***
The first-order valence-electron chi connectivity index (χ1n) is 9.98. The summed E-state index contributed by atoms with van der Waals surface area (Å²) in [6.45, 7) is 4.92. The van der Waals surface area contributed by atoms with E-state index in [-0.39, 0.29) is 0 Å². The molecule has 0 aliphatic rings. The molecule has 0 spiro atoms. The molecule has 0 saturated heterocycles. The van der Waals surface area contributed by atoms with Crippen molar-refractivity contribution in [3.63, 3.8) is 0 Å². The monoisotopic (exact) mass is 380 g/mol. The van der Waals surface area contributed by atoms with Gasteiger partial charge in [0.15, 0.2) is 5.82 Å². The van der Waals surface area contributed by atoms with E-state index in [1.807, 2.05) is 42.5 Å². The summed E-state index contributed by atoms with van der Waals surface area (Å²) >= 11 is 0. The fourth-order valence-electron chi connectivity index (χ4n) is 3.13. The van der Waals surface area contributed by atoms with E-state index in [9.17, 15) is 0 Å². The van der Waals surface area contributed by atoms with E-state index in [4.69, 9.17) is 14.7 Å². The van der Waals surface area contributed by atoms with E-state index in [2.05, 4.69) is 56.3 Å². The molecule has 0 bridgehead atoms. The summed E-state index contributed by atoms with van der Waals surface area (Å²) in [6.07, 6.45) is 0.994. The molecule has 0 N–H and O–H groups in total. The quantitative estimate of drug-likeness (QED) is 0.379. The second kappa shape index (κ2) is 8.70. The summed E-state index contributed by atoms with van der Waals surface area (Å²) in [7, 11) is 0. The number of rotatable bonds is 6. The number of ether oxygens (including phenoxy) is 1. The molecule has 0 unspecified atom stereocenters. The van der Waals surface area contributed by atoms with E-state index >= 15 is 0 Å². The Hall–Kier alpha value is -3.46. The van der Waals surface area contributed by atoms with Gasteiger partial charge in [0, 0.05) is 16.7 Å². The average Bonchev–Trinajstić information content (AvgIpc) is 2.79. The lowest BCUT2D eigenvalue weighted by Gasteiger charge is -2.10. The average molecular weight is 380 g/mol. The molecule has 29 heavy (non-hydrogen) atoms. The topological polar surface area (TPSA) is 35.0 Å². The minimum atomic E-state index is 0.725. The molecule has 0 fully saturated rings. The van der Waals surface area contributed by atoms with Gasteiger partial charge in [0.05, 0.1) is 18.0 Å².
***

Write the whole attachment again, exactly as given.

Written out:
The first-order valence-electron chi connectivity index (χ1n) is 9.98. The summed E-state index contributed by atoms with van der Waals surface area (Å²) in [6.45, 7) is 4.92. The van der Waals surface area contributed by atoms with E-state index in [-0.39, 0.29) is 0 Å². The molecule has 0 aliphatic rings. The molecule has 0 spiro atoms. The molecule has 0 saturated heterocycles. The van der Waals surface area contributed by atoms with Crippen molar-refractivity contribution in [3.63, 3.8) is 0 Å². The monoisotopic (exact) mass is 380 g/mol. The van der Waals surface area contributed by atoms with Gasteiger partial charge in [0.15, 0.2) is 5.82 Å². The van der Waals surface area contributed by atoms with E-state index in [1.807, 2.05) is 42.5 Å². The summed E-state index contributed by atoms with van der Waals surface area (Å²) >= 11 is 0. The fourth-order valence-electron chi connectivity index (χ4n) is 3.13. The van der Waals surface area contributed by atoms with E-state index in [9.17, 15) is 0 Å². The van der Waals surface area contributed by atoms with E-state index in [4.69, 9.17) is 14.7 Å². The van der Waals surface area contributed by atoms with E-state index in [2.05, 4.69) is 56.3 Å². The molecule has 0 bridgehead atoms. The summed E-state index contributed by atoms with van der Waals surface area (Å²) in [6.07, 6.45) is 0.994. The molecule has 0 N–H and O–H groups in total. The quantitative estimate of drug-likeness (QED) is 0.379. The second kappa shape index (κ2) is 8.70. The summed E-state index contributed by atoms with van der Waals surface area (Å²) in [7, 11) is 0. The number of rotatable bonds is 6. The number of ether oxygens (including phenoxy) is 1. The molecule has 0 unspecified atom stereocenters. The van der Waals surface area contributed by atoms with E-state index >= 15 is 0 Å². The Hall–Kier alpha value is -3.46. The van der Waals surface area contributed by atoms with Gasteiger partial charge in [0, 0.05) is 16.7 Å². The average Bonchev–Trinajstić information content (AvgIpc) is 2.79. The lowest BCUT2D eigenvalue weighted by Gasteiger charge is -2.10. The average molecular weight is 380 g/mol. The molecule has 29 heavy (non-hydrogen) atoms. The topological polar surface area (TPSA) is 35.0 Å². The minimum atomic E-state index is 0.725. The molecule has 0 fully saturated rings. The van der Waals surface area contributed by atoms with Gasteiger partial charge in [0.05, 0.1) is 18.0 Å².